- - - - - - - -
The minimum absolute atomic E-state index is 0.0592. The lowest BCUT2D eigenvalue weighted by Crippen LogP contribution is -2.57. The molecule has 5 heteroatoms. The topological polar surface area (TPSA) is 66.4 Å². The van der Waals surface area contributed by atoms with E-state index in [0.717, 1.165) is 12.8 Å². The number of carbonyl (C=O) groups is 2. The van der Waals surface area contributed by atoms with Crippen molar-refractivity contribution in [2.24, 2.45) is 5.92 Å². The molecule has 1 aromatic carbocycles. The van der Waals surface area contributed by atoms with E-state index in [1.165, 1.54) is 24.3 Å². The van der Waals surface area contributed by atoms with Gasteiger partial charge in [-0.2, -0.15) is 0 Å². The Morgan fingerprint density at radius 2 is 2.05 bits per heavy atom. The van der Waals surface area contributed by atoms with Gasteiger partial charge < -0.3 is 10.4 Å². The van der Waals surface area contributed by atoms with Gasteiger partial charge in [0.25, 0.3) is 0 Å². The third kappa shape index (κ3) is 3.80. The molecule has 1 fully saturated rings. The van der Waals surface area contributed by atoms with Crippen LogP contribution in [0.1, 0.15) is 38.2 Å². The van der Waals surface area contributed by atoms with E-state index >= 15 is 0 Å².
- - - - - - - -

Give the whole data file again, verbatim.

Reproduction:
The minimum absolute atomic E-state index is 0.0592. The lowest BCUT2D eigenvalue weighted by Crippen LogP contribution is -2.57. The molecule has 5 heteroatoms. The topological polar surface area (TPSA) is 66.4 Å². The van der Waals surface area contributed by atoms with E-state index in [0.717, 1.165) is 12.8 Å². The number of carbonyl (C=O) groups is 2. The van der Waals surface area contributed by atoms with Crippen molar-refractivity contribution in [2.24, 2.45) is 5.92 Å². The molecule has 1 aromatic carbocycles. The van der Waals surface area contributed by atoms with E-state index in [1.165, 1.54) is 24.3 Å². The van der Waals surface area contributed by atoms with Gasteiger partial charge in [-0.2, -0.15) is 0 Å². The Morgan fingerprint density at radius 2 is 2.05 bits per heavy atom. The van der Waals surface area contributed by atoms with Gasteiger partial charge < -0.3 is 10.4 Å². The van der Waals surface area contributed by atoms with Gasteiger partial charge in [0.25, 0.3) is 0 Å². The third kappa shape index (κ3) is 3.80. The molecule has 1 fully saturated rings. The van der Waals surface area contributed by atoms with Crippen LogP contribution in [0.1, 0.15) is 38.2 Å². The van der Waals surface area contributed by atoms with E-state index >= 15 is 0 Å².